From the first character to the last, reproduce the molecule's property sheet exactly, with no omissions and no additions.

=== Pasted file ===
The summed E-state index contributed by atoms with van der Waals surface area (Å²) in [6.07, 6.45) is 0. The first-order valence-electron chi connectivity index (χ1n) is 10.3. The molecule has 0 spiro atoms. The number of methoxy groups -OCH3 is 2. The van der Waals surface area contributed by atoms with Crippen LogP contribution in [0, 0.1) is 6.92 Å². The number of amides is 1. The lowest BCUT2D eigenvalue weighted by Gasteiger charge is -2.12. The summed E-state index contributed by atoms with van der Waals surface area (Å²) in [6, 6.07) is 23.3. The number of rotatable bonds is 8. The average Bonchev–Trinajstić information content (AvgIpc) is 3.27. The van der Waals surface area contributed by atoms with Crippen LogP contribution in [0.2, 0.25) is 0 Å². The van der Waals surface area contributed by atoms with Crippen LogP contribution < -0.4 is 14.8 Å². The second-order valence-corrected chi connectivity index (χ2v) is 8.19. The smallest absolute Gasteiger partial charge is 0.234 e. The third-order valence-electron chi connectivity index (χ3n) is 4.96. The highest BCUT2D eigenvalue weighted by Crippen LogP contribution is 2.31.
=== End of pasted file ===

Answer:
The summed E-state index contributed by atoms with van der Waals surface area (Å²) in [6.07, 6.45) is 0. The first-order valence-electron chi connectivity index (χ1n) is 10.3. The molecule has 0 spiro atoms. The number of methoxy groups -OCH3 is 2. The van der Waals surface area contributed by atoms with Crippen LogP contribution in [0, 0.1) is 6.92 Å². The number of amides is 1. The lowest BCUT2D eigenvalue weighted by Gasteiger charge is -2.12. The summed E-state index contributed by atoms with van der Waals surface area (Å²) in [6, 6.07) is 23.3. The number of rotatable bonds is 8. The average Bonchev–Trinajstić information content (AvgIpc) is 3.27. The van der Waals surface area contributed by atoms with Crippen LogP contribution in [0.2, 0.25) is 0 Å². The van der Waals surface area contributed by atoms with Crippen LogP contribution < -0.4 is 14.8 Å². The second-order valence-corrected chi connectivity index (χ2v) is 8.19. The smallest absolute Gasteiger partial charge is 0.234 e. The third-order valence-electron chi connectivity index (χ3n) is 4.96. The highest BCUT2D eigenvalue weighted by Crippen LogP contribution is 2.31.